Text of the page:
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Nocino Pudding

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Serves 4 ramekins | Prep Time 2 hours | Cook Time 5 minutes

Why I Love This Recipe

Nocino is a pleasantly bitter liqueur made from green walnuts, spices, and lemon. In the Mediterranean, it's usually made around the end of July. I hear tell it coincides with the Feast of San Giovanni in Italy. It can be a bit of an acquired taste, though, and the dessert chef David Lebovitz suggested introducing people to it through a custard. Great idea, I thought, but I wasn't in the mood to fuss with eggs and water baths, so I went a simpler route. This stove top version is thick and luscious, and would be good flavored with any liqueur.

Ingredients You'll Need

1/3 cup sugar
2 1/2 tbsp cornstarch
pinch salt
1 cup whole milk
1 cup heavy cream
2 tbsp Nocino
4 six-ounce ramekins


1. Mix the sugar, cornstarch, and salt in a medium heavy-bottomed saucepan. in a measuring cup, mix together the milk and heavy cream (homemade half-and-half, really). Add a half cup of the dairy to the sugar mix and whisk until you have a smooth mixture, with a consistency somewhere between a sauce and a paste. Try to work out as many lumps as possible. Once done, add the rest of the dairy and whisk to thoroughly incorporate.

2. Put the saucepan over medium heat and stir constantly with long strokes, until the pudding starts to get noticeably thicker and begins to sputter a bit. This should take 3-5 minutes. Once the pudding has hit this stage, lower the heat to low and stir vigorously for one full minute to ensure that the all the pudding has come to the correct temperature.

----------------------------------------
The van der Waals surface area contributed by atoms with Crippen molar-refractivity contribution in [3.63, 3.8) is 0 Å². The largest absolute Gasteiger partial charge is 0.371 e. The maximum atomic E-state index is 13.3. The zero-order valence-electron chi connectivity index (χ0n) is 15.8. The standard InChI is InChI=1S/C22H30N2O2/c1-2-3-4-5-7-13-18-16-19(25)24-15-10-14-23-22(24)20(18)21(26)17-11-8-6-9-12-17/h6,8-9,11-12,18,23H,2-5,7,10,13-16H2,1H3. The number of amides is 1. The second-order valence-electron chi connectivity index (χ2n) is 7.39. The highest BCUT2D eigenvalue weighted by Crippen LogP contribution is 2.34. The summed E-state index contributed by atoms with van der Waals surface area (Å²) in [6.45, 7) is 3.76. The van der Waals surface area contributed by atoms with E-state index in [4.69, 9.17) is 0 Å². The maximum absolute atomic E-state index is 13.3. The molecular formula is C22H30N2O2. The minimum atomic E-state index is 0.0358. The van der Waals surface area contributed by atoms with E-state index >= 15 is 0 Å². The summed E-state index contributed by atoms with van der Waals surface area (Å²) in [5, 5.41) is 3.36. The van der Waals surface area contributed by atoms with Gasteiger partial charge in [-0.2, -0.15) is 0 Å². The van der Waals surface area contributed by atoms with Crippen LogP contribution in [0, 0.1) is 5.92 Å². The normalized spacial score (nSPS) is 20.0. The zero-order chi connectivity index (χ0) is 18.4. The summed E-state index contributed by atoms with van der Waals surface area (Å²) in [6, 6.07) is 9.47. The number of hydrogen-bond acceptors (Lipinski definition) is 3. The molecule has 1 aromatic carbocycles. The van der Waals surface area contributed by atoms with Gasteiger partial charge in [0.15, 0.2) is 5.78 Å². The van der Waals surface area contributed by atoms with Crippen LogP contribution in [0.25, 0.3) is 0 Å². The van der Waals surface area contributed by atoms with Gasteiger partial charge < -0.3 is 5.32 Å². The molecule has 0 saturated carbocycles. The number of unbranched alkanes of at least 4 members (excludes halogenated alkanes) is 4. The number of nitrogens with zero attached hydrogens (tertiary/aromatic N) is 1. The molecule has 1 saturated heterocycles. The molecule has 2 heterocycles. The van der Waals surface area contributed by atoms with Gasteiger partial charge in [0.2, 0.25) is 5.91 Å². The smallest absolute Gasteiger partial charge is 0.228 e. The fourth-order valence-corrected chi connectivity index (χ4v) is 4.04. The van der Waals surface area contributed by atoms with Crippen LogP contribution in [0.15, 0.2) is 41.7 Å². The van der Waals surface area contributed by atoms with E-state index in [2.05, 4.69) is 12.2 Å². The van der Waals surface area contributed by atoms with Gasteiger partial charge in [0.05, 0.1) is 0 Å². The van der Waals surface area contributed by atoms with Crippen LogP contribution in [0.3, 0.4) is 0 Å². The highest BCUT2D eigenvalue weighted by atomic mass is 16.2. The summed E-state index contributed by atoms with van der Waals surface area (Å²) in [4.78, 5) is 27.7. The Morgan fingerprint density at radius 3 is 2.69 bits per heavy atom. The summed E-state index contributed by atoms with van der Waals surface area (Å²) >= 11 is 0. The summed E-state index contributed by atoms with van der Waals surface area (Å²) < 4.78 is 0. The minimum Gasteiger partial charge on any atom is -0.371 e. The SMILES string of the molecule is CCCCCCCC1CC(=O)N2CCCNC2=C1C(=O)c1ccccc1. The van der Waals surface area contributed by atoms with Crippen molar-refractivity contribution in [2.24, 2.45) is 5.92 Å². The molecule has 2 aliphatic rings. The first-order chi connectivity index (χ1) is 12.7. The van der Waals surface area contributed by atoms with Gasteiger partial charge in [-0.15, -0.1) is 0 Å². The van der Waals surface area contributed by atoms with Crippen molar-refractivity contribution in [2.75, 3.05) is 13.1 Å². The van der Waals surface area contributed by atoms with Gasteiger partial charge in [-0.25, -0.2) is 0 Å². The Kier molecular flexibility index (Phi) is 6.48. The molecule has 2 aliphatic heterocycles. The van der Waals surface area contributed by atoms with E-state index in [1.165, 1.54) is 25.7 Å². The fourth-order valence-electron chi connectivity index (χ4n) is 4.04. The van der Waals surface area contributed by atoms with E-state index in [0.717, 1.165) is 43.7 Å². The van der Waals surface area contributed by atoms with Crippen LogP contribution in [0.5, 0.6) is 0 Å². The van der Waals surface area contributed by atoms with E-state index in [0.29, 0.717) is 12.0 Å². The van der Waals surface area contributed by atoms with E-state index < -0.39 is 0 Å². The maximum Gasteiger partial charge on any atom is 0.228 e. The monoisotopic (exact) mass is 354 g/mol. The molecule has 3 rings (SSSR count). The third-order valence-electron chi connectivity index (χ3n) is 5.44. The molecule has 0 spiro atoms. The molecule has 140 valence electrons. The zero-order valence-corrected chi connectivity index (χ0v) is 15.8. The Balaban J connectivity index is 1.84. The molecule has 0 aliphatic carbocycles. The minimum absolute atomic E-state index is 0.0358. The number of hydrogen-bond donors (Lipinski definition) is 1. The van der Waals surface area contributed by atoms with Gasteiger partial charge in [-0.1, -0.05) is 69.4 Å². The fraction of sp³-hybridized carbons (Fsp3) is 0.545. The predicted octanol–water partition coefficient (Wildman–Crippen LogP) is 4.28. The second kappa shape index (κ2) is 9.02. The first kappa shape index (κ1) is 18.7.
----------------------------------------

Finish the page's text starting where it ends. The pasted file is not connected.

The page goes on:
3. Remove from the heat. Stir in the Nocino until fully incorporated. Then pour the pudding into the ramekins, distributing evenly. Put the pudding into the refrigerator to set, at least two hours. During this time, do not stir, shake, jostle, prod, or in any other way molest the pudding. Pudding will be fully set after two hours, and ready to serve.

NOTES: This pudding is thickened with cornstarch, which is somewhat finicky. Once you take a cornstarch-thickened liquid past the "gravy" stage, it can actually be somewhat fragile. Puddings will turn watery and collapse if they're disturbed before fully set and chilled. This is why you don't want to touch it at all once you put it in the fridge.

If you like, you may make one big bowl or mold of the pudding. Another way to serve is to "unmold" the puddings onto dessert plates, and then dress with any number of fruits, nuts, etc... If you'd like to do this, evenly coat the ramekins with a thin layer of nonstick cooking spray before you pour the pudding in. Then simply invert onto a plate and shake a bit - the chilled pudding should slide out. Should.

If you don't like the skin that forms on the top of pudding, try this: once you've poured the pudding into the ramekins, press a piece of plastic wrap directly down onto the surface of the puddings. Then put into the fridge to set - again, no touching for two hours - and then simply peel off just before you're ready to serve.

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